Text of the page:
Date: Fri, 10 Feb 2006 16:36:03 GMT From: "mbobiak" <mbobiak at ic.sunysb.edu> Subject: Cask Conditioning and Real Ale I think there are two competing ideas of what is being refered to as cask conditioned beer in this discussion. The original poster was asking about barrel (aka cask)/ wood aging beer in a style that would provide a bit of oxidation and minor wood or barrel character (whether that's appropiate or not is another debate.) Cask conditioning is also used to describe the process of carrying out secondary fermentation in the serving vessel, a technique associated with real ales which are generally served very fresh and have little opportunity to oxidize If you want to impart the flavor of the barrel (and the pervious contents of the barrel) it would be best to age your beer in that barrel, however as noted, for a homebrewer this can be a lot of trouble and very expensive. I've used oak powder, chips and balls in different brews and have been very happy with how they have influenced the flavor. so in this regard, I think that a plastic fermented supplemented with some oak is a very good approximation of the old techniques. As for cask conditioning real ales, I've started using corny kegs with the dip tube cut, adding a dose of priming sugar when racking to the keg, then making sure the gaskets are set with about 30 psi of CO2 has worked well for me. I'm still working on building the hand pump featured in BYO in early 2005 but a cobra tap has worked well so far. HTH Matt Return to table of contents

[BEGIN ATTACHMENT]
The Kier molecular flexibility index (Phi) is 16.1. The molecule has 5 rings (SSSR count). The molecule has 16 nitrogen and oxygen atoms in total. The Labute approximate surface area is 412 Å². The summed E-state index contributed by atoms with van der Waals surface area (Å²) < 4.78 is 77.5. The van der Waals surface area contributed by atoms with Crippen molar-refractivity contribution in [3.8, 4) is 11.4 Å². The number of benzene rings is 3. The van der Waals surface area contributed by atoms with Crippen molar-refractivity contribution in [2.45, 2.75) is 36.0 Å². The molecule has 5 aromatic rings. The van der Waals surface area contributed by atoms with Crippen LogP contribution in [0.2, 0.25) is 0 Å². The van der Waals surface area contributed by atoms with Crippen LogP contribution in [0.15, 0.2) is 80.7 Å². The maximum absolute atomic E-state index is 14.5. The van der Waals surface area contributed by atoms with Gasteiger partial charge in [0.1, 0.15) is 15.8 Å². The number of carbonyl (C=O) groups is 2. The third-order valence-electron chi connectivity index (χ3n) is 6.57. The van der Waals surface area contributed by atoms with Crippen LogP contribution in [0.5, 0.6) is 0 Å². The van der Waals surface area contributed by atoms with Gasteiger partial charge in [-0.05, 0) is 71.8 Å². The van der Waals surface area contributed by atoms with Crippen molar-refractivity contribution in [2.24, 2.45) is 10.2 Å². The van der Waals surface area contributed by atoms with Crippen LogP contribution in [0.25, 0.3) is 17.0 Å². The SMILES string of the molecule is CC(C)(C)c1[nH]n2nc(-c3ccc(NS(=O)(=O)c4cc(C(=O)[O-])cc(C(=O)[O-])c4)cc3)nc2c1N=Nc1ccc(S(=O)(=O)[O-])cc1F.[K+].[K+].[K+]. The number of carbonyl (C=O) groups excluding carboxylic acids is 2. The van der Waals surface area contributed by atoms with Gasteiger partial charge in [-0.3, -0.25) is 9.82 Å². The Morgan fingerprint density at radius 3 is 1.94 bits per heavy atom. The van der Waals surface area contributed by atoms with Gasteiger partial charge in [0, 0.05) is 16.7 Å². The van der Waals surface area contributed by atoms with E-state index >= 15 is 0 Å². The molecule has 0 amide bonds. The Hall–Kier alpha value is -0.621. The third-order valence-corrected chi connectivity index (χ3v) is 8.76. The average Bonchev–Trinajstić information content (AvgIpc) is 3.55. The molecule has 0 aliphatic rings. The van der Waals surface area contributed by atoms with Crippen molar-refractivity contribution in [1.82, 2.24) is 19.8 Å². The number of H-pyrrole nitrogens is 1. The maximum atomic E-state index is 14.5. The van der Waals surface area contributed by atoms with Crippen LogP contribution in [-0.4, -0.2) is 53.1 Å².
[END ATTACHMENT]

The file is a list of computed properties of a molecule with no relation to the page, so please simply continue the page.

Date: Fri, 10 Feb 2006 08:42:27 -0800 (PST) From: Matt <baumssl27 at yahoo.com> Subject: Re: Why pitch cold? Chad Stevens sez: "This is controversial, but it is becoming widely accepted that the vast majority of the esters produced in the ferment occur at the transition from aerobic to anaerobic activity." I am more inclined to say that ester production starts to dramatically ramp up as reproduction begins to stall, and that this is the prime phenomenon to consider in terms of esters (and I'm also inclined to agree that it is controversial). As reproduction requires sufficient sterol/UFA reserves, and as these reserves are usually built up during times of plentiful oxygen, perhaps that is what Chad meant by the transition from aerobic to anaerobic activity? If not then I am not sure what is meant by "aerobic" activity. In any case for my ferments I think this point occurs more at the 1-2 day mark. By the way, I think the following paper does an great job of explaining one way to look at ester production overall. I have to leave it to more experienced people to judge whether it is believable, but I can't see anything wrong with it myself. If it is correct, the situation is a bit simpler than many might think. Essentially, it claims that ester production starts in earnest when the yeast cells produce certain enzymes, and this occurs when the cell runs out of membrane material and can't keep dividing. (Simplification of course.) Acetyl-CoA levels are *in my reading of this* not a controlling factor (except, I suppose, in an on-off sense where fermentation is either over or it is not, which may be important after all). http://www.asbcnet.org/journal/abstracts/backissues/49-11.htm Matt Return to table of contents